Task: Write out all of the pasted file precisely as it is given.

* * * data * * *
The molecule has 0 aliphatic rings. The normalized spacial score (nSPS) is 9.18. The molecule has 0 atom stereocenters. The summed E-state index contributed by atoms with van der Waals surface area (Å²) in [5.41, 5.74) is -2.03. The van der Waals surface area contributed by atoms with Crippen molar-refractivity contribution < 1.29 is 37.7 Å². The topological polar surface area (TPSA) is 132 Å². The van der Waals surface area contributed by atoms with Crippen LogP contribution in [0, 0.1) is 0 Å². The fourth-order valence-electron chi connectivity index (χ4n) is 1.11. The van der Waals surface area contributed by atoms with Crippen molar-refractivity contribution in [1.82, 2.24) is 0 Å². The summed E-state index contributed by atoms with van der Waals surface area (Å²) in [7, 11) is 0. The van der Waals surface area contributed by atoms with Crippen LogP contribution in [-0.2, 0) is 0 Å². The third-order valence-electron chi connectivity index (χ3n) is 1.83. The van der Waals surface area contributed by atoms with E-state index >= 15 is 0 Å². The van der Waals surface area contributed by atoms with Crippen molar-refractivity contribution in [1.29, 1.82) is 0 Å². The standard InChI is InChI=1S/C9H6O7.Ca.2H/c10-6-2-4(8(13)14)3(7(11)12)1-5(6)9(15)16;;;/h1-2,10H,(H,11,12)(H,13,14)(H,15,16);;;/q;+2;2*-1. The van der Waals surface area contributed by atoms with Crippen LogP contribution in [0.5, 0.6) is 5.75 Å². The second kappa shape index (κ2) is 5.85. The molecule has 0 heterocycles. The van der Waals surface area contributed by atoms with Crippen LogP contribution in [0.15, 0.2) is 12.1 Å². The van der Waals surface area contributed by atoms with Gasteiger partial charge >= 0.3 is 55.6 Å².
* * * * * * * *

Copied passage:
The molecule has 0 aliphatic rings. The normalized spacial score (nSPS) is 9.18. The molecule has 0 atom stereocenters. The summed E-state index contributed by atoms with van der Waals surface area (Å²) in [5.41, 5.74) is -2.03. The van der Waals surface area contributed by atoms with Crippen molar-refractivity contribution < 1.29 is 37.7 Å². The topological polar surface area (TPSA) is 132 Å². The van der Waals surface area contributed by atoms with Crippen LogP contribution in [0, 0.1) is 0 Å². The fourth-order valence-electron chi connectivity index (χ4n) is 1.11. The van der Waals surface area contributed by atoms with Crippen molar-refractivity contribution in [1.82, 2.24) is 0 Å². The summed E-state index contributed by atoms with van der Waals surface area (Å²) in [7, 11) is 0. The van der Waals surface area contributed by atoms with Crippen LogP contribution in [-0.2, 0) is 0 Å². The third-order valence-electron chi connectivity index (χ3n) is 1.83. The van der Waals surface area contributed by atoms with E-state index >= 15 is 0 Å². The van der Waals surface area contributed by atoms with Crippen molar-refractivity contribution in [1.29, 1.82) is 0 Å². The standard InChI is InChI=1S/C9H6O7.Ca.2H/c10-6-2-4(8(13)14)3(7(11)12)1-5(6)9(15)16;;;/h1-2,10H,(H,11,12)(H,13,14)(H,15,16);;;/q;+2;2*-1. The van der Waals surface area contributed by atoms with Crippen LogP contribution in [0.5, 0.6) is 5.75 Å². The second kappa shape index (κ2) is 5.85. The molecule has 0 heterocycles. The van der Waals surface area contributed by atoms with Crippen LogP contribution in [0.15, 0.2) is 12.1 Å². The van der Waals surface area contributed by atoms with Gasteiger partial charge >= 0.3 is 55.6 Å².